Compare any two graphics cards:
Radeon HD 7850 vs Radeon R7 260X
IntroThe Radeon HD 7850 features core speeds of 860 MHz on the GPU, and 1200 MHz on the 2048 MB of GDDR5 RAM. It features 1024 SPUs as well as 64 Texture Address Units and 32 Rasterization Operator Units.
Compare that to the Radeon R7 260X, which features a clock speed of 1100 MHz and a GDDR5 memory speed of 1625 MHz. It also features a 128-bit bus, and uses a 28 nm design. It is comprised of 896 SPUs, 56 Texture Address Units, and 16 ROPs.
(No game benchmarks for this combination yet.)
Power Usage and Theoretical Benchmarks
Power Consumption (Max TDP)
In theory, the Radeon HD 7850 will be 48% faster than the Radeon R7 260X overall, due to its greater data rate. (explain)
Texel RateThe Radeon R7 260X will be a little bit (approximately 12%) faster with regards to anisotropic filtering than the Radeon HD 7850. (explain)
Pixel RateIf running with a high screen resolution is important to you, then the Radeon HD 7850 is the winner, by a large margin. (explain)
Please note that the above 'benchmarks' are all just theoretical - the results were calculated based on the card's specifications, and real-world performance may (and probably will) vary at least a bit.
Please note that the price comparisons are based on search keywords - sometimes it might show cards with very similar names that are not exactly the same as the one chosen in the comparison. We do try to filter out the wrong results as best we can, though.
Memory Bandwidth: Memory bandwidth is the largest amount of information (in units of megabytes per second) that can be moved over the external memory interface in one second. The number is calculated by multiplying the card's bus width by its memory clock speed. In the case of DDR type RAM, the result should be multiplied by 2 once again. If DDR5, multiply by 4 instead. The higher the card's memory bandwidth, the faster the card will be in general. It especially helps with AA, High Dynamic Range and higher screen resolutions.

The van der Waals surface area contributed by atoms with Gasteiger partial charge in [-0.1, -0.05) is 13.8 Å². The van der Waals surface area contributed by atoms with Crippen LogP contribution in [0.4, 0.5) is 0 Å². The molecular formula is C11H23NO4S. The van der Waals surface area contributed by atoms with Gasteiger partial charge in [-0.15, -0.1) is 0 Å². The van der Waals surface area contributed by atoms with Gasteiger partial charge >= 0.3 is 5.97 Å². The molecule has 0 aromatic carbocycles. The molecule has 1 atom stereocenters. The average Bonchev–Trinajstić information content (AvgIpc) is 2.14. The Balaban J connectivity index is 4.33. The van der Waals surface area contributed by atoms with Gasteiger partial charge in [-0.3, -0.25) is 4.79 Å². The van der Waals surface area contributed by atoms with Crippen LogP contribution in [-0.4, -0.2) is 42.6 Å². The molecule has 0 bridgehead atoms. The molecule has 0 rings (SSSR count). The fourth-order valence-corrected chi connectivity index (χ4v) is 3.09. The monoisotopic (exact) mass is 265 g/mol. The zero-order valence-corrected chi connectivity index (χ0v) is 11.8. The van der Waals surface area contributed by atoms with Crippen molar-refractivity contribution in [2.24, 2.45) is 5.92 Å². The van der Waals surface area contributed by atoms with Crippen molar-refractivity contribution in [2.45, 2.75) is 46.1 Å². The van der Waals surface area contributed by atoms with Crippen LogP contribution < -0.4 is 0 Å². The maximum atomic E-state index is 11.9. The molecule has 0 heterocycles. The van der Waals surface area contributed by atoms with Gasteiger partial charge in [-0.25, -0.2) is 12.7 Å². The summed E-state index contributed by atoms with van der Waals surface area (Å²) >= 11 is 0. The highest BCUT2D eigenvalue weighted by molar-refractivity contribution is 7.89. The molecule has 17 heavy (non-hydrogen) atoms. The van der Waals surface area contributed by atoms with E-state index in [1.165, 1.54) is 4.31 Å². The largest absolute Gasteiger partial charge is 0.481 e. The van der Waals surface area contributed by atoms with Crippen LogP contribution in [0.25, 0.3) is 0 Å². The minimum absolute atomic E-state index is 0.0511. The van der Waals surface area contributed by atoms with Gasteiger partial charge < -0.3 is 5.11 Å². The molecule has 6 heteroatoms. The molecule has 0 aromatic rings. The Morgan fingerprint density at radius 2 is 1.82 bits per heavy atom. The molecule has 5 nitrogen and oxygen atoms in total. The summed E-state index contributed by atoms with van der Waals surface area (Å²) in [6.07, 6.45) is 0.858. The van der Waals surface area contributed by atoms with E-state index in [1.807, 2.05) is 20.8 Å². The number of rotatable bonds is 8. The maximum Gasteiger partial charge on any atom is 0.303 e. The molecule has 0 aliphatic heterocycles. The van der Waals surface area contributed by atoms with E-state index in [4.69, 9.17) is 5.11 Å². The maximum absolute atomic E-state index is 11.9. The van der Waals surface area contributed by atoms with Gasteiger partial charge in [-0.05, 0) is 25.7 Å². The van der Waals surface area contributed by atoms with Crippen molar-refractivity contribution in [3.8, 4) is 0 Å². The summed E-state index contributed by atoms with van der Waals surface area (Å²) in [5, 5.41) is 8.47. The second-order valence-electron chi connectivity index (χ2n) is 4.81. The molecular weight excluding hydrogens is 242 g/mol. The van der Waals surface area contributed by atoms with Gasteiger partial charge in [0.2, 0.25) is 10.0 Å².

Texel Rate: Texel rate is the maximum number of texture map elements (texels) that can be processed in one second. This figure is calculated by multiplying the total amount of texture units of the card by the core speed of the chip. The higher the texel rate, the better the video card will be at handling texture filtering (anisotropic filtering - AF). It is measured in millions of texels processed per second.
Pixel Rate: Pixel rate is the maximum amount of pixels that the graphics card can possibly write to its local memory in a second - measured in millions of pixels per second. Pixel rate is worked out by multiplying the number of ROPs by the the core speed of the card. ROPs (Raster Operations Pipelines - sometimes also referred to as Render Output Units) are responsible for drawing the pixels (image) on the screen. The actual pixel fill rate is also dependant on quite a few other factors, especially the memory bandwidth of the card - the lower the memory bandwidth is, the lower the potential to get to the maximum fill rate.